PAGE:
President Trump proposed last week that Medicare should base what it pays for prescription drugs on what these drugs cost in other developed countries.

Medicare would establish an "international pricing index" derived from drug prices in other developed countries, where drugs generally cost less than in the U.S.

Since lowering drugs costs is cited as a top concern by six in ten Americans, the administration is wise to address this issue. And these proposals are in the early stages.

But there are some serious drawbacks to price controls based on drug costs in other countries. First, as Roger Pilon of Cato points out, it's important to understand why our drug costs are higher. It has to do with the cost of developing new drugs. Pilon writes:

In a nutshell, the miracle drugs that have so revolutionized modern medicine don’t come cheaply. On average it takes a billion dollars and 15 years of research and development to meet FDA safety and efficacy requirements, which most new drugs fail. But once a drug succeeds, the second pill costs pennies to produce, which is why patents are so crucial, failing which no one would invest in such risky ventures.

When companies look at the world, however, they see socialized systems imposing price controls—except in America. So they charge market prices here (half the world market) and take what they can get abroad. What that means, of course, is that American’s pay the lion’s share of R&D costs while foreigners get drugs “on the cheap,” and therein lies the political problem here and the call for reimporting “cheaper” drugs from abroad.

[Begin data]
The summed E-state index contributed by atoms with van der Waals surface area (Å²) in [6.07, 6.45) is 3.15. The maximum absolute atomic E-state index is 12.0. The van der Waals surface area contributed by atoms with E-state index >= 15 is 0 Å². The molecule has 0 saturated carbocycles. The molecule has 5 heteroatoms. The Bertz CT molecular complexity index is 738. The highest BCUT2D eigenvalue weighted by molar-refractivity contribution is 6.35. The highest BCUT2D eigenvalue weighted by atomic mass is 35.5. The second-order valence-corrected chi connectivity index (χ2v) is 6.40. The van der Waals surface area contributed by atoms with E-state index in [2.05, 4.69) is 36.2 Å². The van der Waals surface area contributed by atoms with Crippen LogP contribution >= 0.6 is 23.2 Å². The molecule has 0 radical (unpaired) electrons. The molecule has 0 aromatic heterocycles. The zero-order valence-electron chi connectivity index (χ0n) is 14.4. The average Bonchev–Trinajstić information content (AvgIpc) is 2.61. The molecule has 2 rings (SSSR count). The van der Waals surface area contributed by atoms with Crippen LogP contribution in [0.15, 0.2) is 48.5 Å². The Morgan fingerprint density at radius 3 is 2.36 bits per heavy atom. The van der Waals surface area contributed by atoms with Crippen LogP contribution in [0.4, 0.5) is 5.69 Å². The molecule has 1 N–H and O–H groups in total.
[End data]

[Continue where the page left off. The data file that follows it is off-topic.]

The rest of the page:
. . .

This new HHS proposal is not as far-reaching as the earlier reimportation proposals, but the implications for future drug R&D investment are the same. As the Journal writes, “any investor who wants to bankroll the cure for Alzheimer’s is already staring at a very small chance of success—and the Trump HHS proposal adds another potential limit on return,” likely driving investment “into less difficult drug categories” or into other ventures altogether.

Government funded drug R&D might not then be far behind. That would further politicize the development of drugs, much like European formulary limits do by rendering unavailable many of the modern miracle drugs we Americans enjoy.

Heather Madden has addressed the costs and benefits of R&D.

Another big contributing factor in the high cost of drugs is markups of middlemen (pharmacy benefit managers).

A Bloomberg story recounts how a small pharmacy was reimbursed less than six dollars for pills distributed in a correctional facility. Another company was reimbursed nearly $200 for the same bottle of pills.

The administration has also proposed to give market incentives to companies to sell drugs at lower prices by requiring the price of a drug to be included in advertising.